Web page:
Gossip and skirmishes in many ways related to the choice of the performer of the title role. At first, it was assumed that Elizabeth Taylor would play the role of Myra. Reports about this have already appeared in the press, and journalists have speculated how the superstar of Hollywood will handle with the role of superwoman…. However, filmmakers announced: they invited one of the rising stars of modern cinema, Raquel Welch to play Myra.
In addition, the author of the article in Time magazine called Raquel Welch “America’s response to Ursula Andress.”

According to Empire magazine, Raquel Welch became one of the "100 Sexiest Stars in Film History"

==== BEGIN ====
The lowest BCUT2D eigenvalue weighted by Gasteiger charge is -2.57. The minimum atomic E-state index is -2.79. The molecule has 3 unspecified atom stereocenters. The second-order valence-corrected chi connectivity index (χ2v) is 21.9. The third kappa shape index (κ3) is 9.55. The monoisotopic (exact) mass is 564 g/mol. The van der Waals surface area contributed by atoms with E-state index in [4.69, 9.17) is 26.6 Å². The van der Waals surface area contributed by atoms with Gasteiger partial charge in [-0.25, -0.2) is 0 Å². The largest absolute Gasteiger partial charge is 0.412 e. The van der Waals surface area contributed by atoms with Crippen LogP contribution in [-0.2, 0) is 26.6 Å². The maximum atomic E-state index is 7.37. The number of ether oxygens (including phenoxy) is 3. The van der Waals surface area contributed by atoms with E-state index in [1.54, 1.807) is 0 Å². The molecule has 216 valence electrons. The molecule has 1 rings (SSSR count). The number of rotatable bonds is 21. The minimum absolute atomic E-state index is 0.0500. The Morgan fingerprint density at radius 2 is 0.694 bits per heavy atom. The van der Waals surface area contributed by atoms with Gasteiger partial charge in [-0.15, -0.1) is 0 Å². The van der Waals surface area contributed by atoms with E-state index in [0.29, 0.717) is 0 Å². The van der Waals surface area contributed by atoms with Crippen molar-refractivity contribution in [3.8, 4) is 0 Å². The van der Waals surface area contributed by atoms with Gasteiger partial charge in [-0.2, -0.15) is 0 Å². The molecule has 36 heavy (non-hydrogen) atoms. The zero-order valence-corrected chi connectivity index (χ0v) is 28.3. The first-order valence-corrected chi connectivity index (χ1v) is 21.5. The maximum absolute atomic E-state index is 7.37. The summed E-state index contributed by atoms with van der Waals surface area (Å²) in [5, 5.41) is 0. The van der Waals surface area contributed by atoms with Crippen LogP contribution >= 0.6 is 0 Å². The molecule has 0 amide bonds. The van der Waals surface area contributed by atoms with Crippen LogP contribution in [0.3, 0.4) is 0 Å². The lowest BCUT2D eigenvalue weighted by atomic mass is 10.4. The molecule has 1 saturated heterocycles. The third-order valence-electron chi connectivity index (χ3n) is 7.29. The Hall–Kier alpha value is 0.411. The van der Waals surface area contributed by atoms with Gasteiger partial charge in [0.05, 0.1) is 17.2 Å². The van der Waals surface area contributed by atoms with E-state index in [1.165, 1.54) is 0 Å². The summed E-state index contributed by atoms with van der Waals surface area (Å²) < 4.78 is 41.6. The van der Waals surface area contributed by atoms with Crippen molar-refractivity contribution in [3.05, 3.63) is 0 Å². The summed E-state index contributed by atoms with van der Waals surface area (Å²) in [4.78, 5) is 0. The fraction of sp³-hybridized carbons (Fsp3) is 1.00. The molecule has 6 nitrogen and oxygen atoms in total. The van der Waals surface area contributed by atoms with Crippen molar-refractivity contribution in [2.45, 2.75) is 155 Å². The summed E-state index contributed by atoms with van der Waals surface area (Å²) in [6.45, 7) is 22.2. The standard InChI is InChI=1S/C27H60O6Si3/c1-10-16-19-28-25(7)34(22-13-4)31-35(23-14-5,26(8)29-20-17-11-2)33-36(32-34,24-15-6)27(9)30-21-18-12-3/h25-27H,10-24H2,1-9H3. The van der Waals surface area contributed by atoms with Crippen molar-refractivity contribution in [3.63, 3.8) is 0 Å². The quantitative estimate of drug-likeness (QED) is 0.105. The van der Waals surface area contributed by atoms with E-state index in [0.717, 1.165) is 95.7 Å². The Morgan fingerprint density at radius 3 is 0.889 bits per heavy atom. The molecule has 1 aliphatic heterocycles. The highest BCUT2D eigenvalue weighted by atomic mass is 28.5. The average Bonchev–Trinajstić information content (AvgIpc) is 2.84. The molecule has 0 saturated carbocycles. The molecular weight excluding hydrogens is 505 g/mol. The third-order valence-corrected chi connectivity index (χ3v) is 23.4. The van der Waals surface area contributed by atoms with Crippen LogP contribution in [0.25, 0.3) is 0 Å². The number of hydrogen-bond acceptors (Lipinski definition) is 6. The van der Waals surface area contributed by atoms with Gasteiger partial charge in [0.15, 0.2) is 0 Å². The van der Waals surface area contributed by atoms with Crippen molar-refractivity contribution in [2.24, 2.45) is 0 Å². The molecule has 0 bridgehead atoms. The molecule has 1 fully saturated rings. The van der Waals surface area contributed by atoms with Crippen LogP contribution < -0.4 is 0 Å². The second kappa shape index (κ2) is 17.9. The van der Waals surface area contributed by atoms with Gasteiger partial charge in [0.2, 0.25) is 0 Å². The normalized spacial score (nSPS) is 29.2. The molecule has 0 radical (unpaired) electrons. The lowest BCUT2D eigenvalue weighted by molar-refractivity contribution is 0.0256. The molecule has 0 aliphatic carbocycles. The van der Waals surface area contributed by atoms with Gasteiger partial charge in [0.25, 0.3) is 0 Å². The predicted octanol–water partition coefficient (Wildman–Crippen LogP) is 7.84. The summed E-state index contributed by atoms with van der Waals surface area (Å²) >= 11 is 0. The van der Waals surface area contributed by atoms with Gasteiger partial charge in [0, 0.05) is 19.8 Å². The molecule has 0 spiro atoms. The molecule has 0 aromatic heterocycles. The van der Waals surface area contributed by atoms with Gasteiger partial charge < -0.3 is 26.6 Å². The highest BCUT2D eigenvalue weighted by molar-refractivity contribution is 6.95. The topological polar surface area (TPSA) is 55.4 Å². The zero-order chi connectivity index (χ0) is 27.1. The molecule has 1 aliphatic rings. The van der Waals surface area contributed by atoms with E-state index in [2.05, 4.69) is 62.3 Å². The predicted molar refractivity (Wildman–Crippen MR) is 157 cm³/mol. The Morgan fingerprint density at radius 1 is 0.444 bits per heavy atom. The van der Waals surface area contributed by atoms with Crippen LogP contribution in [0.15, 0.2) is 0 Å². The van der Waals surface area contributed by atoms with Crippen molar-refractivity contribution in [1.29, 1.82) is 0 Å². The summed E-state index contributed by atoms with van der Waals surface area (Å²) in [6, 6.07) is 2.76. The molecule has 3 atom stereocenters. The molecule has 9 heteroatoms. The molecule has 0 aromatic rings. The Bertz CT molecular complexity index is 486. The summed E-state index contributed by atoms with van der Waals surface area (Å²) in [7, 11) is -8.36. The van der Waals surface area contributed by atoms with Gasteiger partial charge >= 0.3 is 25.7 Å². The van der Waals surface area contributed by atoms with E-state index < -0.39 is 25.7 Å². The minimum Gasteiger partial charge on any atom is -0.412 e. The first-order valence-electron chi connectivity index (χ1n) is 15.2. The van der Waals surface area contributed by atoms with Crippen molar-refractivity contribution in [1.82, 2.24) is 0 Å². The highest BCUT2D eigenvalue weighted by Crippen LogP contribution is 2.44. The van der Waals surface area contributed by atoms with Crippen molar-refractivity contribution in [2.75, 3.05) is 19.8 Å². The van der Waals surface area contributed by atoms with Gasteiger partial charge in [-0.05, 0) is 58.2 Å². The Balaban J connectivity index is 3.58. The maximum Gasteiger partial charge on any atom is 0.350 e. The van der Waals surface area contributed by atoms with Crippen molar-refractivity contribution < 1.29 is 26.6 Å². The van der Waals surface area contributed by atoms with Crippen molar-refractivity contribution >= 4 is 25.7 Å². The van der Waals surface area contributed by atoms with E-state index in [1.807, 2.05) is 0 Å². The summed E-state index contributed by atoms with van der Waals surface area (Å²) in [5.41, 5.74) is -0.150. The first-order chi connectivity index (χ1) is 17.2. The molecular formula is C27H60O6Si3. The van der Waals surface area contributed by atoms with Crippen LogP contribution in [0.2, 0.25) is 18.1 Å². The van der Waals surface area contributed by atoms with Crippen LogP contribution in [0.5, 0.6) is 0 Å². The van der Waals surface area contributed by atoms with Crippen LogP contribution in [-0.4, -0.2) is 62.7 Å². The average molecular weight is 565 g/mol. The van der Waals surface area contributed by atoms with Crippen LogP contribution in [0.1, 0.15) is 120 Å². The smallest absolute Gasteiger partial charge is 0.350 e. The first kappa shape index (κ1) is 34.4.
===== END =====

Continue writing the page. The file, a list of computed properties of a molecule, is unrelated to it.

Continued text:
Photo of 1966. According to Empire magazine, she entered the list of “100 Sexiest Stars in Film History”, Beauty Icon and New Woman Raquel Welch

In fact, this is not the first and, not the last “answer” of this kind – the noisy popularity of any star that has become fashionable immediately prompts the producers to search, and sometimes find their screen counterparts. True, usually this double, like any copy, not only can not compete in popularity with the “original”, but generally disappears from the kinorizon after one or two films. In the case of Raquel Welch, things were different. A movie star, created by producers in the image and likeness of the British actress Ursula Andress, the performer of the roles of disastrously cold, ruthless beauties, she quickly became equal with her popularity. And now, perhaps, Ursula Andress is perceived as her, the screen copy.